The Sabbath is irrelevant to salvation
Therefore through Christ’s death on the cross, the Law of Moses was done away, so that there is now no necessity to observe the Sabbath or, indeed, any festival, e.g. the day of Christ’s death (Col. 2:14-17). The early Christians who returned to keeping parts of the Mosaic law, e.g. the Sabbath, are described by Paul as returning "to the weak and miserable principles (N.I.V.), whereunto ye desire again to be in bondage. Ye observe days (e.g. the Sabbath), and months, and times, and years (i.e. the Jewish festivals). I am afraid of (for) you, lest I have bestowed upon you labour in vain" (Gal. 4:9-11). This is the seriousness of attempting to keep the Sabbath as a means to salvation. It is clear that observing the Sabbath is irrelevant to salvation: "One man esteemeth one day above another (i.e. in spiritual significance): another esteemeth every day alike. Let every man be fully persuaded in his own mind. He that observeth (A.V. mg.) the day, regardeth it unto the Lord; and he that observeth not the day, to the Lord he doth not regard it" (Rom. 14:5,6).
The Example Of The Early Church
Because of this, it is understandable that we do not read of the early believers keeping the Sabbath. Indeed, it is recorded that they met on "the first day of the week", i.e. Sunday: "Upon the first day of the week, when the disciples came together to break bread..." (Acts 20:7). That this was a widespread practice is indicated by Paul advising the believers at Corinth to take up a collection "upon the first day of the week" (1 Cor. 16:2), i.e. at their regular meetings on that day.
There is ample historical evidence that the early church didn’t keep Saturday. If some say ‘We keep the Sabbath but it’s now Sunday’ then they admit God’s law was changed- therefore their arguments about the unchangeable nature of God’s commands are nullified.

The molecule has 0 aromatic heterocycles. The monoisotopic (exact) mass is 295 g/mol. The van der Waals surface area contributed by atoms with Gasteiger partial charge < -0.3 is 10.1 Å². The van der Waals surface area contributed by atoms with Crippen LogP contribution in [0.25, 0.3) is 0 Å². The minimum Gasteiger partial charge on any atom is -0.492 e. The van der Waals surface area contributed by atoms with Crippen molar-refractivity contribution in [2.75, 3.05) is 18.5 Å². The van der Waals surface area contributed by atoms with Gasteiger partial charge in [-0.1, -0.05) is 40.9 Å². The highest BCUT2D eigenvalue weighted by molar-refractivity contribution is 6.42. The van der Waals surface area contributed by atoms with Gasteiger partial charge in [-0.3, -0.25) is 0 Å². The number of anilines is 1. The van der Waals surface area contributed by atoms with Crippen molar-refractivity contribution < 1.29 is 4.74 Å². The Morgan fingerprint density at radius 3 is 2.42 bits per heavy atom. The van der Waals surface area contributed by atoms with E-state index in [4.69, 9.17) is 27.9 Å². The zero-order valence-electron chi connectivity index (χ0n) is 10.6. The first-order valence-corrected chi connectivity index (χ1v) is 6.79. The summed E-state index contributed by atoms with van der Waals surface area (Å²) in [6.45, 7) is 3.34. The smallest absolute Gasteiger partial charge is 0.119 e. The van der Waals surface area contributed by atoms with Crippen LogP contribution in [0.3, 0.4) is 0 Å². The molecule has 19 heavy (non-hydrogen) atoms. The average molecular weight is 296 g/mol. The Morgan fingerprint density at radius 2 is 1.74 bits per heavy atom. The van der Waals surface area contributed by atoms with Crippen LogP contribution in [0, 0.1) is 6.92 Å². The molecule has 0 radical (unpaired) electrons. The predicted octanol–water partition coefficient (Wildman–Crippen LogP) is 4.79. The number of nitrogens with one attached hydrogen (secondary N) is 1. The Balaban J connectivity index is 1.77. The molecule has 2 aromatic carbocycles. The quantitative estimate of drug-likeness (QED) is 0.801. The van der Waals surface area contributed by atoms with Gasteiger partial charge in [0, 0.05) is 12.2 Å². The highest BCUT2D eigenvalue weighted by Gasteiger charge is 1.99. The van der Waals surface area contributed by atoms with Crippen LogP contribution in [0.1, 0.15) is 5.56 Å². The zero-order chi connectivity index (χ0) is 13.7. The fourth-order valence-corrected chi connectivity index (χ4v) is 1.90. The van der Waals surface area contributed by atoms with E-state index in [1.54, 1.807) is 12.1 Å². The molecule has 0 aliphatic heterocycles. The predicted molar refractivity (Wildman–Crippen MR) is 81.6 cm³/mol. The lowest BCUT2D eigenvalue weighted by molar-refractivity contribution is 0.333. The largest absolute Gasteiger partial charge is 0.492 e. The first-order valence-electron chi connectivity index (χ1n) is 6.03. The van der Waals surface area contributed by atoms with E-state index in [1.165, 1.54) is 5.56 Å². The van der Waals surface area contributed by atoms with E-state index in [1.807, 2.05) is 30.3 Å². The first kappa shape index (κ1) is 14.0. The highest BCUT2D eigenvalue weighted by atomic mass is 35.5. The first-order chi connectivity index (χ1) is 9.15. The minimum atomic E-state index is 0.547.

Ignatius (110 AD):"no longer observing the Sabbath but fashioning their lives after the Lord's day"; "If then they who walked in ancient customs came to a new hope, no longer living for the Sabbath... how then shall we be able to live without Jesus…"
Justin Martyr (100-165): "Sunday is the day on which we all hold our common assembly"
Epistle of Barnabas (120-150): "we keep the eighth day with joyfulness, a day also in which Jesus rose from the dead"
Irenaeus (178): "the mystery of the Lord's resurrection may not be celebrated on any day other than the Lord's day"
Bardasian (b. 154): "the first day of the week we assemble ourselves together"
The Didache (70 AD): "on the Lord's own day gather yourselves together and break bread"
Pliny (112) wrote to Trajan that the Christians met together Sunday morning for worship.
And therefore "Unquestionably the first law, either ecclesiastical or civil, by which the sabbatical observance of that day is known to have been ordained, is the edict of Constantine 321 AD." (Chambers Encyclopaedia art. "Sabbath"). Both history and Scripture show that the practice of the early believers was to meet together on Sundays- not Saturday. Either the early church was disobedient, or one has to conclude that Saturday observance was changed to Sunday. And there is no evidence for this.
No Difference Between Torah And The Decalogue